Wirth, an eminent sociologist, put forth three major definitions for a city. The three definitions or dimensions are: the numbers of the population, the density of settlement, and the heterogeneity of the population and life of groups. The size of the population actually affects diversity in the city. Diversity comes in the form of the personalities, culture, occupations, and the ideas of the members of the population. This diversity in turn, influences the segregation of the population, and some form of zoning takes place in the city. The variations in personalities, skill levels and culture also give rise to variations in the tasks to which these individuals are assigned, and thus become somehow become dependent on one another. Those who are not bakers depend on those who bake, and those who are not plumbers will call on plumbers when they are in need of the same. The differences in personalities, cultures and occupation likewise drive the density characteristic of the city. As for heterogeneity, while the cultural backgrounds and personalities of the city dwellers are indeed on the table when the move to the city, the mobility that the city offers also helps contribute further to the merry mix, making the city more heterogeneous (Wirth, 1938, 90-97).
Burgess on the other hand, provides a model which is quite physical in its foundations. A city is actually a group of smaller towns that have slowly grown in size and expanded until the individual areas become one greater area that eventually is called the city. The extension of these smaller areas also give rise to the concentration and decentralization of the various types of dwellings that can be found there. Along with this physical expansion and movement of sectors, there is a series of metabolic processes that occur at the same time. The metabolic process can be defined in terms of social organization and disorganization that happens. A former quarter of a certain culture can become the new quarter of another culture, and eventually, all of these metabolic processes aim for unity and prosperity (Burgess, 1925, 150-157).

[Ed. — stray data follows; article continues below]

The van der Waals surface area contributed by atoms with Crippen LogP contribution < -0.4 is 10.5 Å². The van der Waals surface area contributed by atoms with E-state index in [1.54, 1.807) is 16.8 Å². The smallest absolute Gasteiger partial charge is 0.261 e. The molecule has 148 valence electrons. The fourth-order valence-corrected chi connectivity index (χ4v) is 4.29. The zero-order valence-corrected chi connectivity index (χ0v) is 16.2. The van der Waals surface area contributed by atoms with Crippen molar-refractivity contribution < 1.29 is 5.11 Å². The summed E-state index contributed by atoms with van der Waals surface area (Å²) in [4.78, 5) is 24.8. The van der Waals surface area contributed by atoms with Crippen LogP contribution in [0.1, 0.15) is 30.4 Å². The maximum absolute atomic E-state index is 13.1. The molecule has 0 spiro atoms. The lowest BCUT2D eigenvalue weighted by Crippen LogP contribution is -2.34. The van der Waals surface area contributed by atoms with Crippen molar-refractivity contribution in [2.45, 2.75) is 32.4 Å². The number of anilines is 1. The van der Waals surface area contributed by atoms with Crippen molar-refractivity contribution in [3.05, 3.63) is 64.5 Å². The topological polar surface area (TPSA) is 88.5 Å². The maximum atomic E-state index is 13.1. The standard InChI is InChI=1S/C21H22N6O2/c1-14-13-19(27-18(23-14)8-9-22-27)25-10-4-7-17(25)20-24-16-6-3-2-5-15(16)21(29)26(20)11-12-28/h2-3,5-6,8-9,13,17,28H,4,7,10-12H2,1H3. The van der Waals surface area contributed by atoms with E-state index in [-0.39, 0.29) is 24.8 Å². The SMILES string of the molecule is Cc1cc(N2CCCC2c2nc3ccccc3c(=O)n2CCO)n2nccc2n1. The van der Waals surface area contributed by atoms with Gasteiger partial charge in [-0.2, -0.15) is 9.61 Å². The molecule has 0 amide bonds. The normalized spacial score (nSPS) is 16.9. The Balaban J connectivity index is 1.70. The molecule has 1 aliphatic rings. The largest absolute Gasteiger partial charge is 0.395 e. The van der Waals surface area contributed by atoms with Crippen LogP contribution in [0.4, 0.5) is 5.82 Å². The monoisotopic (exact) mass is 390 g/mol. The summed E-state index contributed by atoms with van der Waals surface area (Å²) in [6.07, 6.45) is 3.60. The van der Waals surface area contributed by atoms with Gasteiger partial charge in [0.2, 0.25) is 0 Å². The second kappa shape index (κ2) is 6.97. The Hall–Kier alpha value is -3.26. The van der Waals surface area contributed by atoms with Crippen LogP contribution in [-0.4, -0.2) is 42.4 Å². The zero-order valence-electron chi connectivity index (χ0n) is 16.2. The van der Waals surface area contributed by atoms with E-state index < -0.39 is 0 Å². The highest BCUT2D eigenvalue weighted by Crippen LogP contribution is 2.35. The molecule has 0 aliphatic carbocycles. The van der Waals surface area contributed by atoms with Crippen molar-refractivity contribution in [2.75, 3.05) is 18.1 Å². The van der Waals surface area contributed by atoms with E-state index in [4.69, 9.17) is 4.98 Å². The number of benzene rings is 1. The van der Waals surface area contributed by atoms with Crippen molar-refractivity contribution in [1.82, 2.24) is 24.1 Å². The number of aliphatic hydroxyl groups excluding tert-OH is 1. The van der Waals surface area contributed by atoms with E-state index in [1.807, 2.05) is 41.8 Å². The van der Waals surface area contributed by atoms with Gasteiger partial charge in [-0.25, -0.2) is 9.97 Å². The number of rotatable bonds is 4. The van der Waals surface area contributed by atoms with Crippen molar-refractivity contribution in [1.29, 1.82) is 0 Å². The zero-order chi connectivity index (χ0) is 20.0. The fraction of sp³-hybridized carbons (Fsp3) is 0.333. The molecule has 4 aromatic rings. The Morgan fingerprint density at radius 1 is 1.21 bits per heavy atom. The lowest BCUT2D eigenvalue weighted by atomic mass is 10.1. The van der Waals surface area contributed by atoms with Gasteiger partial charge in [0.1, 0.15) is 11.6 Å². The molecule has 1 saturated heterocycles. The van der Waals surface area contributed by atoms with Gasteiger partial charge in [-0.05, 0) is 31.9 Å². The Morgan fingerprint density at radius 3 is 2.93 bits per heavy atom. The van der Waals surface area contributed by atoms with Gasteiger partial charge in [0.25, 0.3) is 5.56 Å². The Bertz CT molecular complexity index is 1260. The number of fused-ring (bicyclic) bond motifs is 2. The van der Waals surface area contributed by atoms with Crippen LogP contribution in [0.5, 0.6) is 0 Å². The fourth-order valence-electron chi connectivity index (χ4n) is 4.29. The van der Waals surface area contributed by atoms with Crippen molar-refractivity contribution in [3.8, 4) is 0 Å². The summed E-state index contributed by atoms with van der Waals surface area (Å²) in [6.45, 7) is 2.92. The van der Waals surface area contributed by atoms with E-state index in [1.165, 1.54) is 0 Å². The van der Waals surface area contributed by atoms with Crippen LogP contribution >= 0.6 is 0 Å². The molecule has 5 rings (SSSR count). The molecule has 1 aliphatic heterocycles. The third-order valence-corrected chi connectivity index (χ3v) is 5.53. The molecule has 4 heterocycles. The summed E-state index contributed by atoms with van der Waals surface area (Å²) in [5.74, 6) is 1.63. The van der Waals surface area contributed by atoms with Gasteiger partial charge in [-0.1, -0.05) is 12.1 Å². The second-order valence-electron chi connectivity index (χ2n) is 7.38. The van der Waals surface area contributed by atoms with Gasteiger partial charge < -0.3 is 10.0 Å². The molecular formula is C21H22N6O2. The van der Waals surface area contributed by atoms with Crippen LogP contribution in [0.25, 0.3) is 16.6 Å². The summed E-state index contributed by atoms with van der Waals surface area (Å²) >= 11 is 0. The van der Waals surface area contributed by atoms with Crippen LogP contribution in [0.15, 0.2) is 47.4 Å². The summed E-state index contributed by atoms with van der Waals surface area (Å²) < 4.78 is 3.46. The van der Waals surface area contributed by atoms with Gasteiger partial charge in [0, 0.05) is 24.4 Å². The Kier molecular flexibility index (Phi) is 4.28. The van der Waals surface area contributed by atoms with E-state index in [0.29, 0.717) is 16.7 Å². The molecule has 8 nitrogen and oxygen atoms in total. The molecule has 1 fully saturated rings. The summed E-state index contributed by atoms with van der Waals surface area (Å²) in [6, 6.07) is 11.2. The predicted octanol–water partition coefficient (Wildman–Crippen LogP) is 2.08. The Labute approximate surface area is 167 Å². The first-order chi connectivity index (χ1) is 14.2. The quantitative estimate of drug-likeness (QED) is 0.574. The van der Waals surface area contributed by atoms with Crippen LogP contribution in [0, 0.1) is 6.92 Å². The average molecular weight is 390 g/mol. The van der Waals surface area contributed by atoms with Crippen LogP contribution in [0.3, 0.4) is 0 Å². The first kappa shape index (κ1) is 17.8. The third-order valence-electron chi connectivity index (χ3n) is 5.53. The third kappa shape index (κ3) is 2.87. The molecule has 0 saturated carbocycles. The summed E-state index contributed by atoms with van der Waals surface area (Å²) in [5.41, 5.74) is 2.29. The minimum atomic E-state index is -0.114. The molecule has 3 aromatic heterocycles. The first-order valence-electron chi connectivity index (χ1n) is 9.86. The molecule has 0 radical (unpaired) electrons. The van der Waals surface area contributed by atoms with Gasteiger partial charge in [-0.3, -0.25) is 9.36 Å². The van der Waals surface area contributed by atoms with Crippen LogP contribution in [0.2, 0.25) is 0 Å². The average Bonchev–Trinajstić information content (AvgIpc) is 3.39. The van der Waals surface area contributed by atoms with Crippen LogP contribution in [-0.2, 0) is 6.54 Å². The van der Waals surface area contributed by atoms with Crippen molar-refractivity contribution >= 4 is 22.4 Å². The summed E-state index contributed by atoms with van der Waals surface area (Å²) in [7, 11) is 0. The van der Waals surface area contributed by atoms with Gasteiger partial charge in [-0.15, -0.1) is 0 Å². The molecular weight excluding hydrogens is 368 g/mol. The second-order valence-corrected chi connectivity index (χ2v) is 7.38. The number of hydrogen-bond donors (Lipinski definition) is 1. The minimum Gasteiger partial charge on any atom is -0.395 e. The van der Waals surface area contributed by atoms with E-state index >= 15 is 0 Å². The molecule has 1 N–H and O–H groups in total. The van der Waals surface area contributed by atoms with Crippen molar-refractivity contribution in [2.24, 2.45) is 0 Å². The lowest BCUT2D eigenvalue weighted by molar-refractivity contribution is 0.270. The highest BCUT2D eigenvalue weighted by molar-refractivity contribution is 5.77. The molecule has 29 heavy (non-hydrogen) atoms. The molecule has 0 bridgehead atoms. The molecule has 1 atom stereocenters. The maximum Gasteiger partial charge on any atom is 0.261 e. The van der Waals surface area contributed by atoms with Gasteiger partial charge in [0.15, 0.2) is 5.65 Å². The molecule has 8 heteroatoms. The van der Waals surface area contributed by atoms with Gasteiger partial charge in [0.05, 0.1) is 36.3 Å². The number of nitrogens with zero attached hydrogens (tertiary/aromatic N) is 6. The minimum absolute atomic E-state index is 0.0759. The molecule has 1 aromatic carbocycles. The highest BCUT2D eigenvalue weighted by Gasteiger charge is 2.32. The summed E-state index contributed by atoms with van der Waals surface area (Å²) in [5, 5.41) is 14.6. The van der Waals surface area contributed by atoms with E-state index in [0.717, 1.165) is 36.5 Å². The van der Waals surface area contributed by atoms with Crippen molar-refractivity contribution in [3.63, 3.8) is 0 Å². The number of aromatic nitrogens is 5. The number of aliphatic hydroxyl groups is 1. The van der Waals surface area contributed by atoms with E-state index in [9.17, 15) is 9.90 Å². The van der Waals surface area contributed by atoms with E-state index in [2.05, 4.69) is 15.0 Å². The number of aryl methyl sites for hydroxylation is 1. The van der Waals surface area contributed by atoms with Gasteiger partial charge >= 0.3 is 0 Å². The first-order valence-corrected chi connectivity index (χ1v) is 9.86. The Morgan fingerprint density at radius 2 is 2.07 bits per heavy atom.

Therefore Wirth defines his city in terms of three major dimensions: population, density and heterogeneity. These three dimensions are interrelated and evolve almost simultaneously. Burgess, on the other hand, emphasizes the social disorganization and organization a part of the metabolic process that accompanies a city’s growth, leading to prosperity and unity in the long term.
Burgess, Ernest. The Growth of the City. In Legates, R. and Stout, F. (eds). 2007. The City Reader. London: Routledge.
Wirth, Louis. Urbanism as a Way of Life. In Legates, R. and Stout, F. (eds). 2007. The City Reader. London: Routledge.